Quality of care and its impact on clinical and economic outcome in patients hospitalized from chronic obstructive pulmonary disease (COPD)
Purpose: Overall objective of this study is to understand the geographical differences and associated factors of the adherence to guideline recommended care in patients post-discharged from COPD-related hospitalizations or ED visits as well as to compare the clinical and economic outcomes of who received guideline recommended care and who did not receive guideline recommended care. Methods: We used a retrospective population-based cohort study using enrollment and claims data for population insured by Blue Cross Blue Shield of Texas (BCBSTX) from the year 2008 to 2011. All hospital admissions and ED visits for COPD were extracted. Patients were identified as a recipient of guideline recommended care if, within 30 days of discharge, they had at least one claim of prescription fills for any maintenance medications and had at least one follow up visit with a primary care physician or pulmonologist. Clinical and economic outcomes include (1) the presence of a subsequent COPD-related exacerbation requiring hospitalization or an ED visit and (2) the annual total health care spending were assessed for one year post-discharge. Generalized linear mixed models were used to determine the patient-level, provider-level, and area-level factors that are associated with the receipt of guideline recommended care. Outcomes were compared between cohorts who receive and did not receive guideline recommended care using probit regression model with instrumental variable and a generalized linear mixed model. Results: Of the 2326 COPD-related hospitalizations/ED visits, 23.99% had at least one prescription filled for maintenance medication and at least one follow up visit with primary care physician or pulmonologist within 30 days of discharge. Patients who were discharged from ED, had admission/ED visit 30 days prior to an index stay, and older are more likely to receive guideline recommended care. While patients who have more comorbidity and live in a low SES area are less likely to receive guideline recommended care. None of the area-level and provider-level characteristics are significant predictors of the receipt of guideline recommended care. Receiving guideline recommended care within 30 days of discharge date was associated with a reduction of 4.4 percentage points in the probability of having subsequent COPD exacerbation requiring hospital admission/ED visits. However, this association was not statistically significant (p-value = 0.837). Total costs in patients who received guideline recommended care were significantly higher ($33,707 vs $26,409, p-value = 0.006) mainly due to the higher costs in pharmacy spending ($6,873 vs 3,622, p-value = 0.000) as medical costs between the two groups were only slightly different ($25,994 vs $23,065, p-value = 0.111). Conclusions: There is discontinuity of care in patients post-discharged from COPD-related hospitalizations or emergency department (ED). Patient factors are the most important factors predicting the receipt of guideline recommended care. The use of guideline recommended care mainly the use of follow up visit were significantly associated with the reduction in the probability of having subsequent COPD exacerbation requiring hospital admission/ED visits however, higher costs.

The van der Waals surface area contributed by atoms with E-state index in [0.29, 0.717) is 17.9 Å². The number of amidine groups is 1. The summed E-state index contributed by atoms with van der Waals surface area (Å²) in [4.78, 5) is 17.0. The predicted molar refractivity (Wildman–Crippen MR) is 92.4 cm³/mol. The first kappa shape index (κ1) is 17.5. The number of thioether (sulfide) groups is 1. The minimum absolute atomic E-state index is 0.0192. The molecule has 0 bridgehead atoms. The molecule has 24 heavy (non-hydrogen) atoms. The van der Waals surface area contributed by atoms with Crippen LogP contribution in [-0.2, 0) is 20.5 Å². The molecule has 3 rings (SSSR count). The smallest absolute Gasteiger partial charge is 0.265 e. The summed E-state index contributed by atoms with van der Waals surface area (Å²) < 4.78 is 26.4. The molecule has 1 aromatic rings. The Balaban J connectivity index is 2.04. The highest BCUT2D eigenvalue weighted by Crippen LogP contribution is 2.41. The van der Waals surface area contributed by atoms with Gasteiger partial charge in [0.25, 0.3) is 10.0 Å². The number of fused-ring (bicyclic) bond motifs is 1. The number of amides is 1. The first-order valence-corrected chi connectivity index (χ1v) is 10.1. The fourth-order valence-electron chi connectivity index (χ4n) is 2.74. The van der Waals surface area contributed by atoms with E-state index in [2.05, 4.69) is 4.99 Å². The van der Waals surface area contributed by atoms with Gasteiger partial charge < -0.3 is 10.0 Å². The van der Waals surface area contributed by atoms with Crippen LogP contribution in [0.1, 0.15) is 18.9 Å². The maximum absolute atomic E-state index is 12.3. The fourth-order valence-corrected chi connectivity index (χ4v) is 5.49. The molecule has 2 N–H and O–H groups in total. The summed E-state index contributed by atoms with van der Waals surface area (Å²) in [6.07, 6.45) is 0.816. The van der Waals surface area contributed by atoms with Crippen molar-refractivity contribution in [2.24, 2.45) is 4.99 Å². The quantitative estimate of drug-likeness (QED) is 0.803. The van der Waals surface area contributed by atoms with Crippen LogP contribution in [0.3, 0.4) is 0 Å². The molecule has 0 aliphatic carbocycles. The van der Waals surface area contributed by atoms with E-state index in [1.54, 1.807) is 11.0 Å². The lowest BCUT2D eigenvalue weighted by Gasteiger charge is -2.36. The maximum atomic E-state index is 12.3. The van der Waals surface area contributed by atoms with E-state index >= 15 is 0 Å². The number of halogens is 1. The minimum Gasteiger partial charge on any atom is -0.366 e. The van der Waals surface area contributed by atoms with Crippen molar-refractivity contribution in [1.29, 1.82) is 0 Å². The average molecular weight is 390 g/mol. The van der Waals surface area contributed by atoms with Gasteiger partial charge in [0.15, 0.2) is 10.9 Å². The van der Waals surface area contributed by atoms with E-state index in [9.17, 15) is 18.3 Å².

Public health|Health care management
Taychakhoonavudh, Suthira, "Quality of care and its impact on clinical and economic outcome in patients hospitalized from chronic obstructive pulmonary disease (COPD)" (2013). Texas Medical Center Dissertations (via ProQuest). AAI3635453.